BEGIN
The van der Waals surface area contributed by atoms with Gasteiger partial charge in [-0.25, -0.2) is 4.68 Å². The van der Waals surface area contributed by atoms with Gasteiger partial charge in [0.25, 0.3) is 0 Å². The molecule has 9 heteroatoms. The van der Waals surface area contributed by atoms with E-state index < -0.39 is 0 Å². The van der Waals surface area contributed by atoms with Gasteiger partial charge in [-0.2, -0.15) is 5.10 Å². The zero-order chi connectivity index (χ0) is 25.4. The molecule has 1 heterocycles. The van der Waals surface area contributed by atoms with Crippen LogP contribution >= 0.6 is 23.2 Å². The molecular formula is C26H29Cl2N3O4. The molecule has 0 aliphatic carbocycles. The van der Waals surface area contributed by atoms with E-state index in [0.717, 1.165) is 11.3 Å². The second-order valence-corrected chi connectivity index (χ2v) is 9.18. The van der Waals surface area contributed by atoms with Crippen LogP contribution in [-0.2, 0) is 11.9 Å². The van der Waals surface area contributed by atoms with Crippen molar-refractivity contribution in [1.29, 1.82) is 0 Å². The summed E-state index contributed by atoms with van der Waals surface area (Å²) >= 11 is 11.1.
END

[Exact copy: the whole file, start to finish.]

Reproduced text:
The van der Waals surface area contributed by atoms with Gasteiger partial charge in [-0.25, -0.2) is 4.68 Å². The van der Waals surface area contributed by atoms with Gasteiger partial charge in [0.25, 0.3) is 0 Å². The molecule has 9 heteroatoms. The van der Waals surface area contributed by atoms with E-state index < -0.39 is 0 Å². The van der Waals surface area contributed by atoms with Gasteiger partial charge in [-0.2, -0.15) is 5.10 Å². The zero-order chi connectivity index (χ0) is 25.4. The molecule has 1 heterocycles. The van der Waals surface area contributed by atoms with Crippen LogP contribution >= 0.6 is 23.2 Å². The molecular formula is C26H29Cl2N3O4. The molecule has 0 aliphatic carbocycles. The van der Waals surface area contributed by atoms with E-state index in [0.717, 1.165) is 11.3 Å². The second-order valence-corrected chi connectivity index (χ2v) is 9.18. The van der Waals surface area contributed by atoms with Crippen LogP contribution in [-0.2, 0) is 11.9 Å². The van der Waals surface area contributed by atoms with Crippen molar-refractivity contribution in [1.29, 1.82) is 0 Å². The summed E-state index contributed by atoms with van der Waals surface area (Å²) >= 11 is 11.1.